Support for higher ed down since FY 2001, tuition and debt up
Massachusetts Budget and Policy Center
March 1, 2018
Educated and Encumbered: Support for higher ed down since FY 2001, tuition and debt up
While the economic strength of Massachusetts is built largely on having the best-educated workforce in the nation, funding for public higher education has declined substantially since 2001. This has led to large increases in tuition, fees, and student debt. Those financial obstacles can limit opportunity for high school graduates, potentially weakening our state economy. In the past dozen years debt for graduates of four-year public colleges and universities has grown more rapidly in Massachusetts than in 48 of the 50 states.
Massachusetts Budget and Policy Center's report, Educated and Encumbered: Student Debt Rising with Higher Education Funding Falling in Massachusetts, finds that per-pupil funding for public higher education has declined by 32 percent since 2001 in Massachusetts, funding for scholarships has declined at a similar rate, and per-pupil debt has increased 122 percent since the 2003-2004 school year. The average debt among public university graduates now almost equals that of students graduating from the state's private colleges and universities.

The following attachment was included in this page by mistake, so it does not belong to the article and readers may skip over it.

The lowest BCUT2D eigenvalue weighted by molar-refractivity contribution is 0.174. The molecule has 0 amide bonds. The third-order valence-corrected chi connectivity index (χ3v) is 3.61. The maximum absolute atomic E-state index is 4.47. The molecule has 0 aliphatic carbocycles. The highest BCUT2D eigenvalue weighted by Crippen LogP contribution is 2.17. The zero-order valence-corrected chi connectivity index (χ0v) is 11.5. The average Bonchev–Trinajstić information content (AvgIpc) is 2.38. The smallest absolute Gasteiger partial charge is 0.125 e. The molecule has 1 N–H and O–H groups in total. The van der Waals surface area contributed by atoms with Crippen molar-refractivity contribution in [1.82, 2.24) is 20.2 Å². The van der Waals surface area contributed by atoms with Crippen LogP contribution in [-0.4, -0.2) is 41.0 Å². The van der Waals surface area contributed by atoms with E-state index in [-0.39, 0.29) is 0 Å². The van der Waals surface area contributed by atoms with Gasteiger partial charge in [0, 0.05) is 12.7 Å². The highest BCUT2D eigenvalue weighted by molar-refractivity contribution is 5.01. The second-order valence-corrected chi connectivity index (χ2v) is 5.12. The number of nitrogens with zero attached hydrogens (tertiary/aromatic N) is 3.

The report finds that, by 2016, more graduates of public higher education had debt than graduates of private institutions - 73 percent compared with 54 percent.
Since Fiscal Year 2001, the state's public higher education funding has decreased by about $3,000 per student in today's dollars while tuition and fees rose by about $4,600 per student in that same time.
The Massachusetts Budget and Policy Center (MassBudget) produces policy research, analysis, and data-driven recommendations focused on improving the lives of low- and middle-income children and adults, strengthening our state's economy, and enhancing the quality of life in Massachusetts.
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Massachusetts Budget and Policy Center, 15 Court Square, Suite 700, Boston, MA 02108
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